I’ll be honest with you: Sometimes I ask for review units of cars I’m pretty sure I’m not going to like. The new Toyota Corolla Cross Hybrid was definitely one of those cars. I’d seen one on the street and could barely even place it ,and I thought to myself that, in an era where even the worst cars are at least fine, maybe I’d found something I could truly rant about. I was correct. I can rant about the Corolla Cross Hybrid. I can rant about how fundamentally good it is.
This was a shocker to me. I am in shock. A fairly nondescript Toyota crossover hybrid should be a car that I, as a car enthusiast, find despicably boring. I should find it to be yet another offensively average product shuttled out for rental fleets. I shouldn’t have even asked for it but, for some reason, a couple of members of our Discord picked it out of a list of cars that were available to review and I thought to myself: Here comes another in a long line of forgettable crossovers.
Well, dear reader, here I am with my hat in my hand begging for forgiveness, planning to convince you that this thing is actually good and that the hybrid system here is exactly the right idea for a huge portion of the population. That this only costs around $33,000 in the good trim and in the good color is also almost galling to me.
Look, electric cars are the answer for many people but, for me, a person who lives in a building and doesn’t have a parking space with charging available I’m pretty much set on getting a hybrid to replace my ICE-powered Subaru. A freakin’ pudgy Corolla hybrid was nowhere near my list of cars I’d consider. Now it’s near the top. What is going on here?
And let me be clear, right off the bat, this is not a perfect car. The pink-hued Porsche 911 Carrera T I’ve got in my parking lot right now? That’s a perfect car. But even a stripper version of that 911 Carrera T is still about $100,000 more expensive than a Corolla Cross Hybrid and the one I have doesn’t even come with a back seat. For all its little imperfections and annoying bits of design, I’ve come to realize the Corolla Cross Hybrid is a good value for many people and I hope that Toyota uses this layout in more vehicles.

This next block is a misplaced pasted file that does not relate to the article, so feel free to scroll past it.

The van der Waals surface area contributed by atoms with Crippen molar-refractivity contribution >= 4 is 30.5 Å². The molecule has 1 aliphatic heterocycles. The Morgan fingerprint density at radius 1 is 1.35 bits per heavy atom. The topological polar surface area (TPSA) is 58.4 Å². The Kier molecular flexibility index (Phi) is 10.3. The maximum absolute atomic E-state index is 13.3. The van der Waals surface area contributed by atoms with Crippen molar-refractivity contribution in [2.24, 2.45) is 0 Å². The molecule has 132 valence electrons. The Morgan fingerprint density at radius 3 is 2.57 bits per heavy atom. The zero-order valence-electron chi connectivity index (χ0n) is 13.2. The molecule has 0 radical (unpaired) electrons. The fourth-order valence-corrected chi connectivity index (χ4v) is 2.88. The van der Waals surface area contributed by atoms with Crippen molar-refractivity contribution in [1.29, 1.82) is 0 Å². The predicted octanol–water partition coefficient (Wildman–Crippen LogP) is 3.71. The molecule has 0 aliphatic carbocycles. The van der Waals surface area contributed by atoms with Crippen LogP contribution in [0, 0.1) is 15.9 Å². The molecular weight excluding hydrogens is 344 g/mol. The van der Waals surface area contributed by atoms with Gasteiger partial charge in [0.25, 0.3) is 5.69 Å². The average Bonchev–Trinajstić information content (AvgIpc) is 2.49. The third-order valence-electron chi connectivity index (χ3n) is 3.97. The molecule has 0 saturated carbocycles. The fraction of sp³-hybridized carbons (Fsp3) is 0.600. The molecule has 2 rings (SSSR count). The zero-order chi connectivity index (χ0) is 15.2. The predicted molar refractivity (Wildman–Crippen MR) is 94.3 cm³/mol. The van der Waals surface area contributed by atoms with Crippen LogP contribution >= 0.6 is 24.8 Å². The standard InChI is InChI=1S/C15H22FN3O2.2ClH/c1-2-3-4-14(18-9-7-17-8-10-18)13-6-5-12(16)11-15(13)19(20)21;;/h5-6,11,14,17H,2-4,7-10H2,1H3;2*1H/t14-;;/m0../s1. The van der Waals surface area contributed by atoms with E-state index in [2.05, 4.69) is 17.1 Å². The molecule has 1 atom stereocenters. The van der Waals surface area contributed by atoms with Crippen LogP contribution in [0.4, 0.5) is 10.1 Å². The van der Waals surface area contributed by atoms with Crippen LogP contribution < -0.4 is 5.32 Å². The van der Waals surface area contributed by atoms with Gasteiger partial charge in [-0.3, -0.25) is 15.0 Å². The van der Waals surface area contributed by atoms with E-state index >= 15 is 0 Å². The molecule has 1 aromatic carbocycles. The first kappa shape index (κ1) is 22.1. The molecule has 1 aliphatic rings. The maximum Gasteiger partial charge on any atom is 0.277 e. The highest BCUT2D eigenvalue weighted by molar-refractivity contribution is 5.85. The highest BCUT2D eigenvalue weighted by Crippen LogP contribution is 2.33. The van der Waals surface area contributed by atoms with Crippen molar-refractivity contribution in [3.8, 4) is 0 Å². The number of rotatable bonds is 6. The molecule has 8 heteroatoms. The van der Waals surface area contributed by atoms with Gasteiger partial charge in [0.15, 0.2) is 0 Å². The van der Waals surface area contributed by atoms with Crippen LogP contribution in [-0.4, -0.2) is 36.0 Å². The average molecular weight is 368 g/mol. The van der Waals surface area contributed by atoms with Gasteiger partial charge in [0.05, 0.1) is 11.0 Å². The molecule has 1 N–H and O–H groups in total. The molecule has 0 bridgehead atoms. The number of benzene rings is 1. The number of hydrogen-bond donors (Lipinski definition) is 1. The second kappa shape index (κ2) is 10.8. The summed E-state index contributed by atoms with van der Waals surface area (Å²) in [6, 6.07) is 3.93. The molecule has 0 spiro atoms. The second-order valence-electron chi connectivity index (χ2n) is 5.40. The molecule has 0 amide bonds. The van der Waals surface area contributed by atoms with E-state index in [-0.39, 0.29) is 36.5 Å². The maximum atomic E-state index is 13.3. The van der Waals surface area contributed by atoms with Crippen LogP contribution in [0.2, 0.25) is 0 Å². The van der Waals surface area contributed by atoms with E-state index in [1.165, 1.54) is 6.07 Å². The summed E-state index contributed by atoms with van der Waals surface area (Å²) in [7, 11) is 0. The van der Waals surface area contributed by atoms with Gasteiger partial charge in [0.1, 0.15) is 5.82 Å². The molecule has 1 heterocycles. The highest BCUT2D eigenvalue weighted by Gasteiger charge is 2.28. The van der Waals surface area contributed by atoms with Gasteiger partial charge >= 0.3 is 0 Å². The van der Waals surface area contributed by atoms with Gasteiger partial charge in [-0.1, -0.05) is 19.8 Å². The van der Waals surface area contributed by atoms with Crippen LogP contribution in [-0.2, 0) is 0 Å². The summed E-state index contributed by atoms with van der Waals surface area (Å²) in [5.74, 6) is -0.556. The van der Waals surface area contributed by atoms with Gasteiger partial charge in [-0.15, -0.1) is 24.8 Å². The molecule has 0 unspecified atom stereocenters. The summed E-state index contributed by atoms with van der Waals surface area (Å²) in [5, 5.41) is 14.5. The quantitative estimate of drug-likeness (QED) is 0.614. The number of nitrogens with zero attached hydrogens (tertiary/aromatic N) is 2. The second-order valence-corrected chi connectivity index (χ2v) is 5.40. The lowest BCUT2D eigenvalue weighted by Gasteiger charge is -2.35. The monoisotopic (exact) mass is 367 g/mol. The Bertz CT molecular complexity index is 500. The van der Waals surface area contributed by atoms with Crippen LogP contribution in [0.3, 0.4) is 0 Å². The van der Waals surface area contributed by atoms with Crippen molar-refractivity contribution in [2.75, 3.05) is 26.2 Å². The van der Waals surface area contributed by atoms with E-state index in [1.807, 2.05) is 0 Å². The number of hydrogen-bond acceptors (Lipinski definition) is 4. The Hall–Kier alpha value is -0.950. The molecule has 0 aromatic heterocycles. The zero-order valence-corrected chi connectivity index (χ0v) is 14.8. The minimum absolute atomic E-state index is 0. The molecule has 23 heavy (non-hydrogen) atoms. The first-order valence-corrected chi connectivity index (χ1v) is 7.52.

Good, affordable cars are so hard to come by and this, THIS, is a good car that’s reasonably affordable and offers a ton of value.
This Is The Ideal Hybrid Layout For A Small AWD Crossover
I had a surprising amount of difficulty finding a good illustration of the Corolla Cross Hybrid’s layout. There’s an illustration in the vehicle itself that attempts to show the driver, in a simplified manner, where the power is going (front wheels, rear wheels, generator, all of the above). Though illustrative, the diagram is actually a bit of a fib. Here’s what it looks like:
This shows the 2.0-liter inline-four motor, the battery pack, a front-mounted motor somewhere near the middle of the car, and a motor over the rear axle. That’s almost true. In reality, the Toyota hybrid drive unit for the front wheels utilizes a motor that’s integrated into the eCVT in the front of the car and the very clever system decides if it wants to power those wheels using the gas engine, the motor, or some combination (while also deciding if it wants to generate power for the battery pack). The rear motor is, in fact, over the rear axle.
Here’s a diagram from a guide for Toyota technicians who need to know how to take the car apart to service it. This is more accurate.
The packaging here is super smart, and what you end up with is a car that’s front-wheel-drive when it makes sense, all-wheel-drive when it makes sense, and even rear-wheel-drive under certain circumstances.
Here’s another little graphic from that system guide that explains how it decides to use power:
I was surprised when I first started driving this thing that it utilized only the rear motor for slow acceleration in city driving up to about 20 mph. While the small lithium-ion battery pack [Update: my corrected math is 4.08 amp hours at 220 volts = about 0.9 kWh – MH], it’s enough to scoot you around town without using much gasoline so long as you put it in EV Mode and you’re willing to stay at Changli speeds. Under fast acceleration or in “sport” mode the gas motor kicks in and you get a combination of electric motor and gas motor for the front wheels and the electric motor on the rear.
Is the Corolla Cross Hybrid fast? No. The rear-mounted powerplant in the Carrera T is fast, this is merely adequate. But it’s a great kind of adequate you don’t appreciate if you’re not in different cars all the time. The modern CVT transmission is popular because of its theoretical long life and its ability to efficiently keep a car in a desirable/efficient power band. In reality, CVTs are annoying because they are not instantaneous and, unfortunately, keeping a car in its ideal powerband means a lot of engine drone when that power is coming from a small gas motor and not a big honkin’ V8.
Here’s where the Corolla Cross Hybrid also excels. Toyota has been building these types of hybrid drive systems since the original Prius, and they’ve gotten very good at it. The eCVT is not really a CVT in the conventional sense like the one found on the non-Hybird Corolla Cross. Instead, it’s the latest version of what Toyota sometimes calls the “synergy drive” that uses, essentially, a planetary gearset to shift power between different modes. This offers something like the capability of a CVT without the most annoying sounds and behaviors of this common transmission setup.